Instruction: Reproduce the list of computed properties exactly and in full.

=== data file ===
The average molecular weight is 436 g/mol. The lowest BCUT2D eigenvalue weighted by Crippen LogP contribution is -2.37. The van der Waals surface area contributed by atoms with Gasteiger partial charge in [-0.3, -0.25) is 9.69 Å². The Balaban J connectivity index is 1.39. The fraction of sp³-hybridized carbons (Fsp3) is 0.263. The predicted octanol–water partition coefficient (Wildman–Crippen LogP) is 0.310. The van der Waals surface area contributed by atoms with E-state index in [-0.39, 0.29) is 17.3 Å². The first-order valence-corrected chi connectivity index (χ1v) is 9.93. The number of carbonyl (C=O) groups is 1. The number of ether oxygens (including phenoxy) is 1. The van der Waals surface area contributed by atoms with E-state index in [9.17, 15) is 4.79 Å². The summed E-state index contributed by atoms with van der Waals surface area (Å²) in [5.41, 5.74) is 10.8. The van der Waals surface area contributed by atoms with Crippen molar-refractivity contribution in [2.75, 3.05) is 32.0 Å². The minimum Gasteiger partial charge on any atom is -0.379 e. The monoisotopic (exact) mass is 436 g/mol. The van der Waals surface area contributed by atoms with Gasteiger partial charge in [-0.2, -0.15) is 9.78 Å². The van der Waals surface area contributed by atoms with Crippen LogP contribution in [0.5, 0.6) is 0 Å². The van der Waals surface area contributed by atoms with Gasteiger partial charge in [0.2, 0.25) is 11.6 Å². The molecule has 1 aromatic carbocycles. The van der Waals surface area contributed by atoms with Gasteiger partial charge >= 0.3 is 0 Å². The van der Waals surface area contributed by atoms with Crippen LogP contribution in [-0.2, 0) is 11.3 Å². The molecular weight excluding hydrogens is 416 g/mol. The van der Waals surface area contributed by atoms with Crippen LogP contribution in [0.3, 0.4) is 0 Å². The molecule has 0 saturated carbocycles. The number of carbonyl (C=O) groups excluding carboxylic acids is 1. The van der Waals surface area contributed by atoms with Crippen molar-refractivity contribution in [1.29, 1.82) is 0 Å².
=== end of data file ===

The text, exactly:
The average molecular weight is 436 g/mol. The lowest BCUT2D eigenvalue weighted by Crippen LogP contribution is -2.37. The van der Waals surface area contributed by atoms with Gasteiger partial charge in [-0.3, -0.25) is 9.69 Å². The Balaban J connectivity index is 1.39. The fraction of sp³-hybridized carbons (Fsp3) is 0.263. The predicted octanol–water partition coefficient (Wildman–Crippen LogP) is 0.310. The van der Waals surface area contributed by atoms with E-state index in [-0.39, 0.29) is 17.3 Å². The first-order valence-corrected chi connectivity index (χ1v) is 9.93. The number of carbonyl (C=O) groups is 1. The number of ether oxygens (including phenoxy) is 1. The van der Waals surface area contributed by atoms with E-state index in [9.17, 15) is 4.79 Å². The summed E-state index contributed by atoms with van der Waals surface area (Å²) in [5.41, 5.74) is 10.8. The van der Waals surface area contributed by atoms with Crippen molar-refractivity contribution in [2.75, 3.05) is 32.0 Å². The minimum Gasteiger partial charge on any atom is -0.379 e. The monoisotopic (exact) mass is 436 g/mol. The van der Waals surface area contributed by atoms with Gasteiger partial charge in [-0.2, -0.15) is 9.78 Å². The van der Waals surface area contributed by atoms with Crippen LogP contribution in [0.5, 0.6) is 0 Å². The van der Waals surface area contributed by atoms with Gasteiger partial charge in [0.2, 0.25) is 11.6 Å². The molecule has 1 aromatic carbocycles. The van der Waals surface area contributed by atoms with Gasteiger partial charge >= 0.3 is 0 Å². The van der Waals surface area contributed by atoms with Crippen LogP contribution in [-0.2, 0) is 11.3 Å². The molecular weight excluding hydrogens is 416 g/mol. The van der Waals surface area contributed by atoms with Crippen LogP contribution in [0.3, 0.4) is 0 Å². The molecule has 0 saturated carbocycles. The number of carbonyl (C=O) groups excluding carboxylic acids is 1. The van der Waals surface area contributed by atoms with Crippen molar-refractivity contribution in [1.29, 1.82) is 0 Å².